Tiny dancer … big show
The last time the Royal Academy put on a big show, it was Van Gough’s Letters, which drew crowds of epic proportions. I, foolishly, was too “busy” to attend the press view. With a similar turnout expected, there was no way I was going to miss the Degas preview.
The entrance sets the stage perfectly, with a dramatic, darkened room. Shadows of ballerinas float on the walls, in a scene not unlike the tiny plastic dancers doing endless pirouettes atop musical jewellery boxes in little girls’ bedrooms.
While Edgar Degas, a leader of the Impressionists, did paint other subjects: racehorses and bathing women, as the title suggests, this exhibit focuses on Degas’ obsession with dancers, both in rehearsal and on stage.
Ten galleries create a retrospective of Degas’ work, including a variety of media, from charcoal to chalk, pencil to pastel, traditional oil, sculpture and even photography.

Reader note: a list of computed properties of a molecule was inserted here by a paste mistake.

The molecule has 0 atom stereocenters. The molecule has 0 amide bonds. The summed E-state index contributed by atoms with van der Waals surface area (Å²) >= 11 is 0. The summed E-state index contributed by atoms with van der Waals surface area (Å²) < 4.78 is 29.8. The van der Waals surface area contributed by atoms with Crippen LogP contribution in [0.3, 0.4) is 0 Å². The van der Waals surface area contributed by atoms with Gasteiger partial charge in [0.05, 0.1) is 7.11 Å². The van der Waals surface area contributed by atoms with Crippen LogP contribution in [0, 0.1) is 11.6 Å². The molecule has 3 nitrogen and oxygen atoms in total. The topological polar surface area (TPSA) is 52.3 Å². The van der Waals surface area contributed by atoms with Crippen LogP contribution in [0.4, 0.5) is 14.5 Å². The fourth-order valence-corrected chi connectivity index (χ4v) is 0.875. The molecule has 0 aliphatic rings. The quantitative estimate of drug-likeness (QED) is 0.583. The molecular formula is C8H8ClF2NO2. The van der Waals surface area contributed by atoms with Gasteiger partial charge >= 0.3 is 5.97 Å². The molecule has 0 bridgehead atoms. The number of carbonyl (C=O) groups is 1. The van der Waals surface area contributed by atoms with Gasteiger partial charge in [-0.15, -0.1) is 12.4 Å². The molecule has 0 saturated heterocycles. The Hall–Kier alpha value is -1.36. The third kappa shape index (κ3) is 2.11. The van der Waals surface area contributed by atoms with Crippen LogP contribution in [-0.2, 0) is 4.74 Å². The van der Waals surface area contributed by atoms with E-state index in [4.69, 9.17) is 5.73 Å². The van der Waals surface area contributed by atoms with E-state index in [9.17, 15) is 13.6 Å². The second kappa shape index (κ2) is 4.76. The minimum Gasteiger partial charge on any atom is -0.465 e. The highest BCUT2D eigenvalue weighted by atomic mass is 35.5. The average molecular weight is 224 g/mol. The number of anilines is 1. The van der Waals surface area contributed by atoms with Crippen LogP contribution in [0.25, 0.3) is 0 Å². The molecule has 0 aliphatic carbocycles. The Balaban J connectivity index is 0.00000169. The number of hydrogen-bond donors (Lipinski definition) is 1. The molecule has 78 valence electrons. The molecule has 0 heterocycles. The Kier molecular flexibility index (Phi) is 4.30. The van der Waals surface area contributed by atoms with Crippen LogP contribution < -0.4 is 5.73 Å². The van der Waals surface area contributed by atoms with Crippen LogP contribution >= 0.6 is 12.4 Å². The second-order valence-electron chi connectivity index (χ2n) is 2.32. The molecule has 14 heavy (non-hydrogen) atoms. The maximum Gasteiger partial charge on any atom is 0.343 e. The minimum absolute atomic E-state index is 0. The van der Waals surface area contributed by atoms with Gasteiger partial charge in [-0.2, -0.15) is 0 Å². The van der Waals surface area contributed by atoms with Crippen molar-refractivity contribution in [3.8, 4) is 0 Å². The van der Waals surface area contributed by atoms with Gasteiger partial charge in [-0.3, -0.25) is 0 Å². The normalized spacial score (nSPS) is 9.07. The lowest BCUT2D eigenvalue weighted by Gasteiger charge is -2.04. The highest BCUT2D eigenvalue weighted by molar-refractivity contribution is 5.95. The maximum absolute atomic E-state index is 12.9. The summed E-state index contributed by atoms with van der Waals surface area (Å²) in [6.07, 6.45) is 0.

Both celebrated and little-known works are represented. One of Degas’ most famous works, Little Dancer, the sculpture of a 14-year old ballerina, with a faded, tulle tutu, and a plucky face, hair pulled back into an ivory string of silk, is on display, as well as his first forays into photography. One fine example of Degas’ embrace of technology is a gelatin dry plate negative against a burnt sunset orange tone of a dancer, with her arm outstretched. It doesn’t look like a work of art from the late 19th century, but rather more modern.
The show ends with the deterioration of Degas and some of the pastels he drew towards the end of his life. While more blurred, and less technically perfect than his other works, these are no less compelling.
Die-hard Degas fans or ballet enthusiasts will want to combine a visit with any one of the free gallery talks, lunchtime lectures, workshops, or programmes held in collaboration with the Royal Ballet and English National Ballet. Check the Royal Academy’s website for details.
Degas and the Ballet: Picturing Movement
Royal Academy of Art
Sponsored by BNY Mellon and Supported by Region Holdings and the Blavatnik Family Foundation.
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